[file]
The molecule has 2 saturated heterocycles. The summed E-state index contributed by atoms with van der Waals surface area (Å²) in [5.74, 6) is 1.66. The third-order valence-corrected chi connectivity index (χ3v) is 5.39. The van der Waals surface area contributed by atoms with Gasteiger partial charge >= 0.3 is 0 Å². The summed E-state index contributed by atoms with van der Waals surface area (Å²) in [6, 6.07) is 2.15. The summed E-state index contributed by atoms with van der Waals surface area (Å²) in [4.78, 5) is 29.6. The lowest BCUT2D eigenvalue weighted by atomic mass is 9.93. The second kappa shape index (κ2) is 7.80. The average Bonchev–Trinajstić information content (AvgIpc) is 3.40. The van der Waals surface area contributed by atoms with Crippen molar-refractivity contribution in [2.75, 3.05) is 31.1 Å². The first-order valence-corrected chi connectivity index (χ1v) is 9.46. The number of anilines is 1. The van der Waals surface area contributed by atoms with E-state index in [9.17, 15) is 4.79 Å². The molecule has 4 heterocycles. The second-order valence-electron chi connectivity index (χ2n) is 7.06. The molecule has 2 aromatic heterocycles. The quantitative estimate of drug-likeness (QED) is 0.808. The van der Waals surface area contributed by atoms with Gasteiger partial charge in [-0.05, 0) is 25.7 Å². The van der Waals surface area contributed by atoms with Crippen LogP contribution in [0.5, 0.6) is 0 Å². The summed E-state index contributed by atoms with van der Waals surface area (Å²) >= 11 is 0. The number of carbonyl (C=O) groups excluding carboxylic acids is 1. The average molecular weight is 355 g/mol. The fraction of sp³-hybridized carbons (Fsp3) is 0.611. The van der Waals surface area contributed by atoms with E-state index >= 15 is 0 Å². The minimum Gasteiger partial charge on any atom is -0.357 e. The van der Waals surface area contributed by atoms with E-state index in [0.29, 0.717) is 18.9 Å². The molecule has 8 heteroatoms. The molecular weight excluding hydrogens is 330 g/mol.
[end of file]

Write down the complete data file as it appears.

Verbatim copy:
The molecule has 2 saturated heterocycles. The summed E-state index contributed by atoms with van der Waals surface area (Å²) in [5.74, 6) is 1.66. The third-order valence-corrected chi connectivity index (χ3v) is 5.39. The van der Waals surface area contributed by atoms with Gasteiger partial charge >= 0.3 is 0 Å². The summed E-state index contributed by atoms with van der Waals surface area (Å²) in [6, 6.07) is 2.15. The summed E-state index contributed by atoms with van der Waals surface area (Å²) in [4.78, 5) is 29.6. The lowest BCUT2D eigenvalue weighted by atomic mass is 9.93. The second kappa shape index (κ2) is 7.80. The average Bonchev–Trinajstić information content (AvgIpc) is 3.40. The van der Waals surface area contributed by atoms with Crippen molar-refractivity contribution in [2.75, 3.05) is 31.1 Å². The first-order valence-corrected chi connectivity index (χ1v) is 9.46. The number of anilines is 1. The van der Waals surface area contributed by atoms with E-state index in [9.17, 15) is 4.79 Å². The molecule has 4 heterocycles. The second-order valence-electron chi connectivity index (χ2n) is 7.06. The molecule has 2 aromatic heterocycles. The quantitative estimate of drug-likeness (QED) is 0.808. The van der Waals surface area contributed by atoms with Gasteiger partial charge in [-0.05, 0) is 25.7 Å². The van der Waals surface area contributed by atoms with Crippen LogP contribution in [0.5, 0.6) is 0 Å². The summed E-state index contributed by atoms with van der Waals surface area (Å²) >= 11 is 0. The number of carbonyl (C=O) groups excluding carboxylic acids is 1. The average molecular weight is 355 g/mol. The fraction of sp³-hybridized carbons (Fsp3) is 0.611. The van der Waals surface area contributed by atoms with E-state index >= 15 is 0 Å². The minimum Gasteiger partial charge on any atom is -0.357 e. The van der Waals surface area contributed by atoms with E-state index in [0.29, 0.717) is 18.9 Å². The molecule has 8 heteroatoms. The molecular weight excluding hydrogens is 330 g/mol.